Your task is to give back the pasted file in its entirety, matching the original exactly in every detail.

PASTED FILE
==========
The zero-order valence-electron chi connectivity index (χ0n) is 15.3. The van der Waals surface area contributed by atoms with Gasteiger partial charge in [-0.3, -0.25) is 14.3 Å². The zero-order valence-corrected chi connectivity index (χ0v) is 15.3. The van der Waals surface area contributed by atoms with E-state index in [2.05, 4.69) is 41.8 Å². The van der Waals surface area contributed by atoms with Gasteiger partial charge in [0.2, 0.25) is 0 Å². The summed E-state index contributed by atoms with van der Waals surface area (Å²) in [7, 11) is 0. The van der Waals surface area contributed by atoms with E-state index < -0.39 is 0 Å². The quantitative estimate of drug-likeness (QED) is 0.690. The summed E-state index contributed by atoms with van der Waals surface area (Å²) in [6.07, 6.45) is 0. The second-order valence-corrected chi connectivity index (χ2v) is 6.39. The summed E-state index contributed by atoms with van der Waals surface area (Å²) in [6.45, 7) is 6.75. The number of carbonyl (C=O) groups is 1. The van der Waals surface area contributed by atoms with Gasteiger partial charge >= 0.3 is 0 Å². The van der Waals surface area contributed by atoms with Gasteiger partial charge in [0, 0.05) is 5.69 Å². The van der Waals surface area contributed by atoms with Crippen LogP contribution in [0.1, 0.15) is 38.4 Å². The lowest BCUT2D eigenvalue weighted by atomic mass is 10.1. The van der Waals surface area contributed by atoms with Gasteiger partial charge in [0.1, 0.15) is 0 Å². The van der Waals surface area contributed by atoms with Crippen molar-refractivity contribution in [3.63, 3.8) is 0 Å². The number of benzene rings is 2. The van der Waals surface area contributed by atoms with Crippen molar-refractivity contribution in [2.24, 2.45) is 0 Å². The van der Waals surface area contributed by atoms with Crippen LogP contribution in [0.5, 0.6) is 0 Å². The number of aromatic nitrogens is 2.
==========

The zero-order valence-electron chi connectivity index (χ0n) is 15.3. The van der Waals surface area contributed by atoms with Gasteiger partial charge in [-0.3, -0.25) is 14.3 Å². The zero-order valence-corrected chi connectivity index (χ0v) is 15.3. The van der Waals surface area contributed by atoms with E-state index in [2.05, 4.69) is 41.8 Å². The van der Waals surface area contributed by atoms with Gasteiger partial charge in [0.2, 0.25) is 0 Å². The summed E-state index contributed by atoms with van der Waals surface area (Å²) in [7, 11) is 0. The van der Waals surface area contributed by atoms with E-state index < -0.39 is 0 Å². The quantitative estimate of drug-likeness (QED) is 0.690. The summed E-state index contributed by atoms with van der Waals surface area (Å²) in [6.07, 6.45) is 0. The second-order valence-corrected chi connectivity index (χ2v) is 6.39. The summed E-state index contributed by atoms with van der Waals surface area (Å²) in [6.45, 7) is 6.75. The number of carbonyl (C=O) groups is 1. The van der Waals surface area contributed by atoms with Gasteiger partial charge >= 0.3 is 0 Å². The van der Waals surface area contributed by atoms with Gasteiger partial charge in [0, 0.05) is 5.69 Å². The van der Waals surface area contributed by atoms with Crippen LogP contribution in [0.1, 0.15) is 38.4 Å². The lowest BCUT2D eigenvalue weighted by atomic mass is 10.1. The van der Waals surface area contributed by atoms with Gasteiger partial charge in [0.1, 0.15) is 0 Å². The van der Waals surface area contributed by atoms with Crippen molar-refractivity contribution in [3.63, 3.8) is 0 Å². The number of benzene rings is 2. The van der Waals surface area contributed by atoms with Crippen molar-refractivity contribution in [2.24, 2.45) is 0 Å². The van der Waals surface area contributed by atoms with Crippen LogP contribution in [0.5, 0.6) is 0 Å². The number of aromatic nitrogens is 2.